Last year Sandy Meadows, who supervises the floral department at an Albertson's supermarket in Baton Rouge, was filling in at another Albertson's store that had lost its florist when she was visited by an inspector from the Louisiana Horticulture Commission. He told her she'd have to throw out the seven arrangements she had produced that morning if she wanted to avoid a $250 citation for practicing floristry without a license.
Louisiana appears to be the only state in the nation that treats unlicensed florists making unauthorized arrangements as a public menace. If Meadows gets her way, it will no longer have that distinction.
Last month Meadows and two other women whose floral work has been praised by the public but rejected by the state filed a federal lawsuit challenging Louisiana's 65-year-old florist licensing law as an anti-competitive, unconstitutional infringement on their right to earn a living. Their case is part of a campaign by the Washington, D.C.-based Institute for Justice to restore respect for economic freedom by forcing governments to justify the barriers they erect between people and their chosen work.
Although Meadows has nearly a decade of experience arranging flowers, she has never managed to pass the state's two-part florist licensing exam, which includes a one-hour written test and a four-hour practical test. The arrangements created in the latter part of the exam are judged by licensed florists, the very people with whom the applicant intends to compete.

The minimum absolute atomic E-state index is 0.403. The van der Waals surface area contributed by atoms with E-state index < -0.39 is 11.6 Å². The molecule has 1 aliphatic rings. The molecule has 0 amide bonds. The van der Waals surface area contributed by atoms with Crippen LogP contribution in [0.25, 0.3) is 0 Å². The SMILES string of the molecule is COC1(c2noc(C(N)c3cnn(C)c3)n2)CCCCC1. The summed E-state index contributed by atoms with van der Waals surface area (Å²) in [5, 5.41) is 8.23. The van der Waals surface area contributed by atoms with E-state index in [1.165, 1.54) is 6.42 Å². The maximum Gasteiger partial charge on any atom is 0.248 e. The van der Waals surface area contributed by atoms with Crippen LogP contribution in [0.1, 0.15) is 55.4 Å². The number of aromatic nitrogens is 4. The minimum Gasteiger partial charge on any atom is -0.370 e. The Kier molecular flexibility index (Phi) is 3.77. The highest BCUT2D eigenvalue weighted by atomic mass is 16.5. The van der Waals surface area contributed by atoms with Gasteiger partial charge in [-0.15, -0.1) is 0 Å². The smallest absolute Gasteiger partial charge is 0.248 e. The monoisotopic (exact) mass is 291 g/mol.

Applicants are supposed to demonstrate their mastery of such design principles as balance, scale, harmony, focal point, accent, repetition and unity. That sounds pretty subjective to me, but I'm not a licensed florist. Maybe the experts know how to measure such qualities reliably and precisely.
Or maybe not. The Institute for Justice reports that score sheets obtained from a florist who recently passed the exam (on her fifth try) "show the test is graded in a haphazard, seemingly arbitrary fashion." On one occasion, the five judges disagreed wildly about whether the flowers in a wedding arrangement were wired properly and whether the wire was the right size, awarding scores ranging from zero to perfect.
With this much leeway, it's not surprising that the florists manage to flunk their would-be competitors most of the time. Sandy Meadows, having failed the exam three times, has concluded that it's irrelevant to the skills necessary for making floral arrangements, which she has been doing successfully at various stores for nine years. Despite her demonstrated ability, state law requires that the stores where she works also employ a full-time licensed florist.
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